View Content #22579

Content Type3
TitleThe Danger of Defining Language for Heritage Language Learners

By Stephanie Knight, CASLS Language Technology Specialist

“Disculpe, Señora. Es que soy Puertorriquena. Sé que nuestro español es…algo ofensivo.” (Forgive me, Señora. It’s that I’m Puerto Rican. I know that our Spanish is.. somewhat offensive).

“¡Esta lista de vocabulario es racista! ¿Cómo es que incluyó la palabra ‘tarjeta verde’? Todos no somos inmigrantes.” (This vocab list is racist! How is it that you included ‘green card’? We aren’t all immigrants).

The words of my students stung. In the first situation, Julieta[1] was about to present for the first time in my class. I was excited because I loved her accent, her beautiful Spanish, and was selfishly looking forward to losing myself in her words. That anticipatory excitement was quickly replaced by a pit of remorse in my stomach. How could it be that she had so much shame about her language? Had I done something to indicate that there was a “right” Spanish and a “wrong” Spanish?

The second situation certainly had a different backstory, but it filled me with the same remorse. In this situation, I provided my learners with a list of key terms for a reading that we were doing about the history of Mexican immigration to the United States. The student’s face darkened when he saw the list. Afterwards, his AVID (Advancement Via Individual Determination) teacher explained to me that he was upset, so I reached out to him and engaged in the conversation excerpted above. In my brain, “green card” was a neutral term. However, to him, an American citizen in a Mexican-American family, its inclusion on the vocabulary list meant that I was communicating to the class that all Mexicans in the United States are immigrants and not American citizens. Was he being sensitive? Maybe. Was it my responsibility as his educator to mediate that reaction? Definitely.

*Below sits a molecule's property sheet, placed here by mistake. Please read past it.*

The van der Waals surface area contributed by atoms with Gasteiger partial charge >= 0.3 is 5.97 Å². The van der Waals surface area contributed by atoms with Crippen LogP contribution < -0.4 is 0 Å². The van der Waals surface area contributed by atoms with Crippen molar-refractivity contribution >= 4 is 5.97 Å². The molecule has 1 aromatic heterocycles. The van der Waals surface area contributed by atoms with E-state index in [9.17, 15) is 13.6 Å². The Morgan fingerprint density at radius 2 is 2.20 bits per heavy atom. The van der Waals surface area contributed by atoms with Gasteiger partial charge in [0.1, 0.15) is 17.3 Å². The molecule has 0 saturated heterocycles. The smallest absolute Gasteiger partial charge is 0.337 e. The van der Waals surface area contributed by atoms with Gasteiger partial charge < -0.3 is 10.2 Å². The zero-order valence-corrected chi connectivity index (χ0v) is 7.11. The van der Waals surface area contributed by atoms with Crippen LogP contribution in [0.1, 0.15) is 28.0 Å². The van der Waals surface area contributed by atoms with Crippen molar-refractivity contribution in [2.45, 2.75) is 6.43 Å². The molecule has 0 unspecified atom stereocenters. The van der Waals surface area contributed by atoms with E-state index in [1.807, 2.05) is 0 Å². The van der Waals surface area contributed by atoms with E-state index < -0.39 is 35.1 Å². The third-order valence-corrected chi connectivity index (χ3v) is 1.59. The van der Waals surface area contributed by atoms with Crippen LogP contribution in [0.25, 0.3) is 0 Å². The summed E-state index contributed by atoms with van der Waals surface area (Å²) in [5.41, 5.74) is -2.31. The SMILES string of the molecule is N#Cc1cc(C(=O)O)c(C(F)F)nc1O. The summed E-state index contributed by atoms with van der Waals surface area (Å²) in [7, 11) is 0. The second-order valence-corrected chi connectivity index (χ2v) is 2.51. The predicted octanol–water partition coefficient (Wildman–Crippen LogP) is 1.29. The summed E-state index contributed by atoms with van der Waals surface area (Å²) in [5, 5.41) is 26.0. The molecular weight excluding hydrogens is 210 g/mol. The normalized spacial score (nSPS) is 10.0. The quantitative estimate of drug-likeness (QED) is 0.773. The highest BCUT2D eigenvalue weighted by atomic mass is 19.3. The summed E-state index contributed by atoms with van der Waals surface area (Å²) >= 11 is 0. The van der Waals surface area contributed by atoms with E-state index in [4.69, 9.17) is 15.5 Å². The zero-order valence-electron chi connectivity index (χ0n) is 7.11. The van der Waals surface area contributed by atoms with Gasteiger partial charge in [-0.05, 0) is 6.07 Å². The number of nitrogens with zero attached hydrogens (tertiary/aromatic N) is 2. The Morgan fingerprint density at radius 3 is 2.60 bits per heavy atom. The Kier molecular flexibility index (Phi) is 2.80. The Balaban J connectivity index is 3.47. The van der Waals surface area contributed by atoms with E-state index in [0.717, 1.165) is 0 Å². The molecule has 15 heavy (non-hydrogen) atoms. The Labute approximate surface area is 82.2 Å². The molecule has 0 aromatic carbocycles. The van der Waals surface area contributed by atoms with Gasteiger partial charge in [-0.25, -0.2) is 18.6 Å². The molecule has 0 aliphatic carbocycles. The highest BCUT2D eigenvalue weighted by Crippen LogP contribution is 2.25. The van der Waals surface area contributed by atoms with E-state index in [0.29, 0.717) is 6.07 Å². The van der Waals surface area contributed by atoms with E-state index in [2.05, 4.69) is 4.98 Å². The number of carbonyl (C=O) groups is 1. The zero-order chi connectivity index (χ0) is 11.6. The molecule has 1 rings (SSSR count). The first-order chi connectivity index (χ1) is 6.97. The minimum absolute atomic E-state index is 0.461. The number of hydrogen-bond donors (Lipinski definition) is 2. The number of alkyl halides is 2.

Ultimately, my takeaway from both of these situations is that perhaps as language educators, and particularly as language educators working with heritage language learners, contending explicitly with the fact that language is emergent, dynamic, and varied is one of our greatest obstacles. If we do not do so, we cannot serve the needs of our students and the contexts within which they use language in their everyday lives. This call to action does not mean that we ignore formal registers and interactions or avoid words that carry political connotations; it does mean, however, that we explicitly value and discuss interactions outside of the classroom-mediated sphere and value how the political climate facing our students impacts their interpretation of language. We must celebrate their linguistic heritage and diversity within the classroom, using it to empower and embolden classroom discussions instead of fitting it into an arbitrary hierarchy. Then, when change happens with language, as it will invariably do, teachers will be well-prepared to do what they always have done best - adapt.

[1] Name has been changed

SourceCASLS Topic of the Week
Inputdate2017-02-09 17:14:58
Lastmodifieddate2017-02-13 03:48:17
ExpdateNot set
Publishdate2017-02-13 02:15:02
Displaydate2017-02-13 00:00:00